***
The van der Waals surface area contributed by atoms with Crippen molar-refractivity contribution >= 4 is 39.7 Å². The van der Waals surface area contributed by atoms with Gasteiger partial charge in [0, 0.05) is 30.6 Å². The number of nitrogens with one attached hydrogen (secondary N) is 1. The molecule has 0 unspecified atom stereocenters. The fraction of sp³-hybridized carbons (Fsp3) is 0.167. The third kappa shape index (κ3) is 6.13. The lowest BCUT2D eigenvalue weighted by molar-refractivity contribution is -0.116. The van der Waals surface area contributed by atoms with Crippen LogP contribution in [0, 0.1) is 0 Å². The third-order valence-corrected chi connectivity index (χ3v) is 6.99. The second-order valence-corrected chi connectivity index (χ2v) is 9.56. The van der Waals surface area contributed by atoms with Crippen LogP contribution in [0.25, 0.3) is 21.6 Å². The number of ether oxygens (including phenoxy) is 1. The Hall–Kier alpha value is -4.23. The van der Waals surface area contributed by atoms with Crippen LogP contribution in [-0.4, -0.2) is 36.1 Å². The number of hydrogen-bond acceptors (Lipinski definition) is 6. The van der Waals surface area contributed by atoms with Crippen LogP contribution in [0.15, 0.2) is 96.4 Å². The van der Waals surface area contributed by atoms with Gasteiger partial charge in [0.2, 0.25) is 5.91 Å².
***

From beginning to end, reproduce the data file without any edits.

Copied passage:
The van der Waals surface area contributed by atoms with Crippen molar-refractivity contribution >= 4 is 39.7 Å². The van der Waals surface area contributed by atoms with Gasteiger partial charge in [0, 0.05) is 30.6 Å². The number of nitrogens with one attached hydrogen (secondary N) is 1. The molecule has 0 unspecified atom stereocenters. The fraction of sp³-hybridized carbons (Fsp3) is 0.167. The third kappa shape index (κ3) is 6.13. The lowest BCUT2D eigenvalue weighted by molar-refractivity contribution is -0.116. The van der Waals surface area contributed by atoms with Crippen LogP contribution in [0, 0.1) is 0 Å². The third-order valence-corrected chi connectivity index (χ3v) is 6.99. The second-order valence-corrected chi connectivity index (χ2v) is 9.56. The van der Waals surface area contributed by atoms with Crippen LogP contribution in [0.25, 0.3) is 21.6 Å². The number of ether oxygens (including phenoxy) is 1. The Hall–Kier alpha value is -4.23. The van der Waals surface area contributed by atoms with Crippen LogP contribution in [-0.4, -0.2) is 36.1 Å². The number of hydrogen-bond acceptors (Lipinski definition) is 6. The van der Waals surface area contributed by atoms with Crippen LogP contribution in [0.15, 0.2) is 96.4 Å². The van der Waals surface area contributed by atoms with Gasteiger partial charge in [0.2, 0.25) is 5.91 Å².